John Dalton

John Dalton nsIn existographies, John Dalton (1766-1844) (IQ:180|#145) [RGM:435|1,500+] (Murray 4000:7|C) (Gottlieb 1000:248) (Simmons 100:74) (Hart 100:26) (Partington 50:14) (GCE:19) (CR:29) was an English chemist, a chemical revolution player, notable for his work on atomic theory, specifically for giving the basic definition of atomic weights; for verification that all gases have the same coefficient of expansion.

In 1810, Dalton, had his friend friend of Peter Ewart, build a simple wooden model, shown below, of Dalton’s atomic theory, which Dalton used to demonstrate his atomic theory. The model is made up of five wooden balls, three with a diameter of 29mm, and two with a diameter of 19mm. Three are joined together, and two are loose: [5]

Dalton’s wooden ball atomic model

They are said to probably have been part of a larger group of wooden balls, and could be fitted together in different shapes to represent different chemical compounds. He was the first person to use ball-and-stick models to represent the structure of molecules. [5]

“My friend Ewart, at my suggestion, suggestion, made me a number of equal balls about an inch in diameter about thirty years ago; they have been in use ever since, I occasionally showing them to my pupils. One ball had 12 holes in it equidistant, and twelve pins were stuck in the other balls so as to arrange the 12 around the one and be in contact with it; they (the 12) were about 1/10th of an inch asunder. Another ball, with 8 equidistant holes in it; and they (the 8) were about 3/10th of an inch asunder, a regular series of equidistant atoms. I had no idea at the time that the atoms were all of a bulk, but for the sake of illustration I had them made alike.”
— John Dalton (1842), “On the Analysis of Sugar” [6]

In 1813, Ewart, in his “On the Measure of Moving Force”, defended the nascent ideas of the conservation of energy championed by John Smeaton. [3] Donald Cardwell conjecture’s that their friendship influenced the development of thermodynamics in some way:

“It is safe to say, that the long friendship between Ewart and Dalton had some significance for the development of thermodynamics.”
— Donald Cardwell (1971), From Watt to Clausius (pg. 80)

Ewart’s paper, supposedly, was strongly to influence Dalton's pupil James Joule. [4]

Atoms | Molecules
In 1808, Dalton, in his New System of Chemical Philosophy, stating that volumes of gas consist of “a number of ultimate particles or molecules”, and used the terms atom and molecule differently; the following are his 20 main elements and symbols: [2]
Dalton (elements)
These he explains as follows, where the right column number is the elements "relative atomic mass", relative to hydrogen:

Dalton elements explained

The following are Dalton's molecules:

Dalton molecules

These he explains as follows:

Dalton molecules explained A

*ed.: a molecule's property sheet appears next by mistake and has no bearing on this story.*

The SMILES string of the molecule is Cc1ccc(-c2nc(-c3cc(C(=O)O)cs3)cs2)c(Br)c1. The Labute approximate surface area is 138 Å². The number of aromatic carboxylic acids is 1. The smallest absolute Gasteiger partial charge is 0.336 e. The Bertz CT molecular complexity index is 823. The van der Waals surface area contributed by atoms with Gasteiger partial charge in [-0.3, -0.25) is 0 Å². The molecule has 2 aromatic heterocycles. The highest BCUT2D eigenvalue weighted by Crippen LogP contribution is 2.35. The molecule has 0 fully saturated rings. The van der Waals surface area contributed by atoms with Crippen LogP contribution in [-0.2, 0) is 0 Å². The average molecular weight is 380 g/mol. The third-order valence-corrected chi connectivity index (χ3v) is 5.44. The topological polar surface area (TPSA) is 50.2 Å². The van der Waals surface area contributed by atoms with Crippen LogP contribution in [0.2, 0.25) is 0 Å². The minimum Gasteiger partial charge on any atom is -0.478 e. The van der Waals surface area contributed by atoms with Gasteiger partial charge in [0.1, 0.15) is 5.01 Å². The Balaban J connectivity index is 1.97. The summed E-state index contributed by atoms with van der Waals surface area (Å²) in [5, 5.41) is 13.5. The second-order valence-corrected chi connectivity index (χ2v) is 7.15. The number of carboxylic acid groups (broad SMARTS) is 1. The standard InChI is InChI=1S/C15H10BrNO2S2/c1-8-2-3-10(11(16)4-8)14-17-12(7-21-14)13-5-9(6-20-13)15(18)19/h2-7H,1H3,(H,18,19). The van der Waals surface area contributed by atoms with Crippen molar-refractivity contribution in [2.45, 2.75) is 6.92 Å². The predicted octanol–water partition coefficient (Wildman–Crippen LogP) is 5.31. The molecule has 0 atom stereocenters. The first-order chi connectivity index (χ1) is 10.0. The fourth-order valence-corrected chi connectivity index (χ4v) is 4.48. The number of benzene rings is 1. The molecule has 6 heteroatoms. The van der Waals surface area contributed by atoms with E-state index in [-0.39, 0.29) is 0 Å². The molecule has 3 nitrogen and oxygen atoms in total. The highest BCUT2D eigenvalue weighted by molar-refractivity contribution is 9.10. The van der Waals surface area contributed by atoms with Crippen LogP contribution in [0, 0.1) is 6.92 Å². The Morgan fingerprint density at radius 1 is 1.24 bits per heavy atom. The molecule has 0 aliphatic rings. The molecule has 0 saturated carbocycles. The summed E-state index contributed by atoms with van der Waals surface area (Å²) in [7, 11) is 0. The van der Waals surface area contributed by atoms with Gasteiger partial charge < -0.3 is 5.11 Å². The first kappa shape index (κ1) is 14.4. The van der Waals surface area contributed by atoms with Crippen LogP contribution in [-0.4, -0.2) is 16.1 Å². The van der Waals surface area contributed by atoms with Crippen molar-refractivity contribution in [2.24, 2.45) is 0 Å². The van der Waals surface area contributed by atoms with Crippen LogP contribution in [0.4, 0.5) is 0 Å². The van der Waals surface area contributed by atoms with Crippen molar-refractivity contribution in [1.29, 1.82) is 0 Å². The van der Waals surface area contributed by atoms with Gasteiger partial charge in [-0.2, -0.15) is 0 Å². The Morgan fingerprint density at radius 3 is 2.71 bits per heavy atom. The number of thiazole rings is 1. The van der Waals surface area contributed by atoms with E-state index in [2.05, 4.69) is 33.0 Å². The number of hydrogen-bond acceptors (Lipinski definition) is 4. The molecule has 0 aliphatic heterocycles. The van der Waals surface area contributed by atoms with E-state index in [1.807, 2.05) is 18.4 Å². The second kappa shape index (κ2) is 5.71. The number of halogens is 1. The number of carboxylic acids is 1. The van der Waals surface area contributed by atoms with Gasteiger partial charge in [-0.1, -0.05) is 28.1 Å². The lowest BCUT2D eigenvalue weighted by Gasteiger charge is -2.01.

Dalton molecules explained B

Dalton’s main contribution was that he founded modern 'atomic theory' by initiating the basics of stoichiometry, assigning the hydrogen atom, the lightest element, as unity, and determined the atomic ratios in various molecules, such as nitrous anhydride N2O3. Dalton is often considered the 'father of modern atomic theory.'

Dalton, aside from the discussion of strong chemical affinities, employed and popularized the hooked atom theory as a model for bonding; as well as some type of billiard ball model of atomic movement and collision.

In 1917, of note, the Dalton-version of the "hook-and-eye bonding method" was still being taught at Oregon Agricultural College, to a young chemical engineering student Linus Pauling; the teaching of this archaic method is what supposedly drove Pauling to write the now famous 1939 textbook On The Nature of the Chemical Bond.

Quotes | On

The following are quotes on Dalton:

“It was from Dalton’s instruction, that I first formed a desire to increase my knowledge of original research.”
James Joule (c.1850) [1]

1. Shachtman, Tom. (1999). Absolute Zero and the Quest for Absolute Cold (pg. 90). Mariner Books.
2. Dalton, John. (1808). New System of Chemical Philosophy. (extracts, pgs. 70-72; elements and molecules, pgs. 219-20, 227). Weale.
3. (a) Ewart, Peter. (1813). “On the Measure of Moving Force” (abs) (abs) (pg. 105), Memoirs of Manchester Literary and Philosophical Society. Bickerstaff.
(b) Cardwell, Donald S.L. (1971). From Watt to Clausius: the Rise of Thermodynamics in the Early Industrial Age (pg. 83). Cornell University Press.
4. Peter Ewart – Wikipedia.
5. Imagining Atoms – Science and Industry Museum.
6. (a) Dalton, John. (1848). “On the Analysis of Sugar”. Publisher.
(b) Henry, William. (1854) Memoirs of the Life and Scientific Researches of John Dalton (equal balls, pg. 124). London: The Cavendish Society.
(c) Imagining Atoms – Science and Industry Museum.

External links
John Dalton – Wikipedia.

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